Furthermore, in November 2016, the project saw the birth of a work specifically created for the space of the dome of a Planetarium and a small yet refined installation intervention, presented respectively at the Civic Museum of Ancient Art of Palazzo Madama and the Planetarium of Turin, curated by Guido Curto and Clelia Arnaldi di Balme.

Together the videos of Grazia Toderi and the words of Orhan Pamuk have built cosmogonies and maps, imaginary and real, against the background of light galaxies and the lights of Istanbul.

Grazia Toderi’s notes contained in the exhibition catalogue start with this sentence: “I decided to project video because its material is light, which travels and appears when it encounters a surface, and also because it can be simultaneously transmitted around the world”.

Orhan Pamuk seems to echo this in his own text in the catalogue: “I consider myself at least a ‘visual novelist’ […] We write novels to communicate the dramatical pictures we have in our minds with the readers”.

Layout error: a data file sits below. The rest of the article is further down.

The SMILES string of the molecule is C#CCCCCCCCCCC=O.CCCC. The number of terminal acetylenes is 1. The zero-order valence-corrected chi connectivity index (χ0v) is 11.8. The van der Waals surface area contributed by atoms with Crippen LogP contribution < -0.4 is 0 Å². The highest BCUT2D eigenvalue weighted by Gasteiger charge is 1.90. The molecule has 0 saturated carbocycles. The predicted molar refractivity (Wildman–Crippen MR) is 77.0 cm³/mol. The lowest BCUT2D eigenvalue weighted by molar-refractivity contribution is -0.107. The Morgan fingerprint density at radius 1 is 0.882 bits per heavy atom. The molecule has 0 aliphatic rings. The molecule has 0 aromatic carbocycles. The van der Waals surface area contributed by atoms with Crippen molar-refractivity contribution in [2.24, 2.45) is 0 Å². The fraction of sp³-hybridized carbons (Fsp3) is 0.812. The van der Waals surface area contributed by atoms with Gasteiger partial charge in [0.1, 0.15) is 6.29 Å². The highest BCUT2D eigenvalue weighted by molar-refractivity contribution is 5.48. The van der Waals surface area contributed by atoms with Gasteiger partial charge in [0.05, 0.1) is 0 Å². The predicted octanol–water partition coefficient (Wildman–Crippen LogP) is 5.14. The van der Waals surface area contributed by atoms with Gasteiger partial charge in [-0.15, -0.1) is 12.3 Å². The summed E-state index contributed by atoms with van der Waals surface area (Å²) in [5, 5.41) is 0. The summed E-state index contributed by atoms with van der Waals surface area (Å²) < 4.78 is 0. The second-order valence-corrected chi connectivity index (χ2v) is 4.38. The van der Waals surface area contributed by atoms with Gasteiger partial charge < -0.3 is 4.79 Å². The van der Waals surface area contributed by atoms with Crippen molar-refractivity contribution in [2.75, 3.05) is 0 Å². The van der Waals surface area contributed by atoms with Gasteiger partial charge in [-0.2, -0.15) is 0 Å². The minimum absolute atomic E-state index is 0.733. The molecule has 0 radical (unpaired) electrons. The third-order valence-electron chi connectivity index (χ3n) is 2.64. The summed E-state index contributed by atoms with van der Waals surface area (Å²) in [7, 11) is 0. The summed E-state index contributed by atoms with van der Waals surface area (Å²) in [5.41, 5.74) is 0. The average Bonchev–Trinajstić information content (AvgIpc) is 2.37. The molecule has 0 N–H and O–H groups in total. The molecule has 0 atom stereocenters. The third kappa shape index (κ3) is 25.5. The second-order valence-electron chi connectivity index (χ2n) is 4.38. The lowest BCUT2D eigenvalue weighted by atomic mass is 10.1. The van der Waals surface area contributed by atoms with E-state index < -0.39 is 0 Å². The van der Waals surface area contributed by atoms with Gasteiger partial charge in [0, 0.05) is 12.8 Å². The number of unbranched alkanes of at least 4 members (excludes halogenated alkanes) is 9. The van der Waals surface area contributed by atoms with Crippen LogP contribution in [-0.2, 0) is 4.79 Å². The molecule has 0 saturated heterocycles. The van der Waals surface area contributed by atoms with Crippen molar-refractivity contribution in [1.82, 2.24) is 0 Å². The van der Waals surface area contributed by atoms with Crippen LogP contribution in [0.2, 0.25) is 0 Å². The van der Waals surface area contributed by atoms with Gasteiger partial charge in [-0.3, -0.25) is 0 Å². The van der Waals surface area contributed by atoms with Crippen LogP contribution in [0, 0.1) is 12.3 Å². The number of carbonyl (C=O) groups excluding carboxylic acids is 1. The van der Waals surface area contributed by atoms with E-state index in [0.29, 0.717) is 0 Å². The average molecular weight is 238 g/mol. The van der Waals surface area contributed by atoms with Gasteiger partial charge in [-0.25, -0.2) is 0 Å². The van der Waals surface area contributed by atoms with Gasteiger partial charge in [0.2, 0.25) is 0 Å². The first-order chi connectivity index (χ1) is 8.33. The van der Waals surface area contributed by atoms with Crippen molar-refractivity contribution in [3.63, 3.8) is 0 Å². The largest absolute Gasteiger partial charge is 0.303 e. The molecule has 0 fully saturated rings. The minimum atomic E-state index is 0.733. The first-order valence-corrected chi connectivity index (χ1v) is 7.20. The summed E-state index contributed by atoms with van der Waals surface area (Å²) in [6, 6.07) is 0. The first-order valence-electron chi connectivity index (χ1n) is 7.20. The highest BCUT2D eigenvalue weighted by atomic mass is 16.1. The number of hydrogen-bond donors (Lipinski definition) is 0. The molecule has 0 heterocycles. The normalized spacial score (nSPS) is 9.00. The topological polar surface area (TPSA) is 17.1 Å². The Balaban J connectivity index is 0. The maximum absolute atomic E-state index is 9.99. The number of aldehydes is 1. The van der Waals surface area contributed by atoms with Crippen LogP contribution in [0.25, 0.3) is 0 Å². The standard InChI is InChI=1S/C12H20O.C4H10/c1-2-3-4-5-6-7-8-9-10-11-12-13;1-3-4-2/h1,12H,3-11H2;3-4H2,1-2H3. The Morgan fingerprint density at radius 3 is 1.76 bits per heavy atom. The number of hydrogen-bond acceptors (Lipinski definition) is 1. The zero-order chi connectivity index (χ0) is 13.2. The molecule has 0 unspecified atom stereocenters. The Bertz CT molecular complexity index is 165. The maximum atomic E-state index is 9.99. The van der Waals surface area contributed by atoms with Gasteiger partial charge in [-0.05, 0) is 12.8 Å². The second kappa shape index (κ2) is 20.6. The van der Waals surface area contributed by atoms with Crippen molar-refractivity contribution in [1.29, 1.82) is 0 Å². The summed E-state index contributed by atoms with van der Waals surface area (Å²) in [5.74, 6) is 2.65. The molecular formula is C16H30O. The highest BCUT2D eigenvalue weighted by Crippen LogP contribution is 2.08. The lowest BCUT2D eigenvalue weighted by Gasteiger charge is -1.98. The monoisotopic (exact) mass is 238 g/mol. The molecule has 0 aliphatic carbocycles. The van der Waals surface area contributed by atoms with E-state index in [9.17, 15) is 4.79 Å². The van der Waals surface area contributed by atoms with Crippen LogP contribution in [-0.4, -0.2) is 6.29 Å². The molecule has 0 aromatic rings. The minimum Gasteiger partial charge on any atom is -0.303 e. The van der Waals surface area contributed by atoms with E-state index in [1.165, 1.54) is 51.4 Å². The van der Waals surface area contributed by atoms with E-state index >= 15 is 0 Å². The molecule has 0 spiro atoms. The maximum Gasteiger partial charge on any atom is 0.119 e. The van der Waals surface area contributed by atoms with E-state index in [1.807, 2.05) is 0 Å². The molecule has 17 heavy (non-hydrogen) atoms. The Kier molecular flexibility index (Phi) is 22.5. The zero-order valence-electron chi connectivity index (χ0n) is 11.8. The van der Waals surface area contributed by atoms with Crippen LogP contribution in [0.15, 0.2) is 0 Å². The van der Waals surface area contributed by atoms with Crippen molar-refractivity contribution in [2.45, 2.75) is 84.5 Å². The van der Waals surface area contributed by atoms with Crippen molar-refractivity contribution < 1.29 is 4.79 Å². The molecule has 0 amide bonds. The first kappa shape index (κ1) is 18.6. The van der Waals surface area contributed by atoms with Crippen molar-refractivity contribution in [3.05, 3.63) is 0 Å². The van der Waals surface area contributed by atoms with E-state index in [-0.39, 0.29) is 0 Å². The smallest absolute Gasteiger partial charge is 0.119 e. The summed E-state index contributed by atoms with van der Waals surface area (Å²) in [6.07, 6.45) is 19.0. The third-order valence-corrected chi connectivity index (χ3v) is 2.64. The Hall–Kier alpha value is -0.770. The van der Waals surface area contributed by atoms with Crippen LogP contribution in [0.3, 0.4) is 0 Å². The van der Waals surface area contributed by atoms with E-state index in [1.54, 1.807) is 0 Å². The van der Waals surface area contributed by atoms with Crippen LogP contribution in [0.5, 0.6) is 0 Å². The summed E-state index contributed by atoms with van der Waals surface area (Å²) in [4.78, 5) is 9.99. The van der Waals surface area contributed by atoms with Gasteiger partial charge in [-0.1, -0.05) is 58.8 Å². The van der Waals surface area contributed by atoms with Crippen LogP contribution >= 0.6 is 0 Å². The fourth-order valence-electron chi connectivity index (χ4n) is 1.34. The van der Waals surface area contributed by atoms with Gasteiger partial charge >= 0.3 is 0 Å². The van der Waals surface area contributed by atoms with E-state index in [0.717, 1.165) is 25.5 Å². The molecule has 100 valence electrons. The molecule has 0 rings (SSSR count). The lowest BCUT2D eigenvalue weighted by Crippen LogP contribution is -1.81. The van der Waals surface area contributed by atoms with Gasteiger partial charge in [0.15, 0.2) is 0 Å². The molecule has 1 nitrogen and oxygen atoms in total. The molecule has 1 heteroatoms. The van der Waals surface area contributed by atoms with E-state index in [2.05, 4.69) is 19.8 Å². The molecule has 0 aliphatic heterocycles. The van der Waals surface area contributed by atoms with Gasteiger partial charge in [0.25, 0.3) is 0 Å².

On the eight screens of the three large video installations, writing and image are blended, words and lights are combined, far-off sounds are amplified and echoed. A “monologue” develops into a “dialogue”, which in turn is transformed into a “conversation”. The experience is transformed from the personal to the universal.

In the faint light this major exhibition is immersive; it enchants spectators and takes them into a sensory dimension. The times and postures of fruition go beyond the flow of images and lead inside a universal and cyclical rhythm.

Orhan Pamuk’s phrases inhabit Grazia Toderi’s landscapes. Images and words overlap, creating mutable maps of the heavens and earth together. The lights of the city of Istanbul are continually transformed into constellations of land and sky.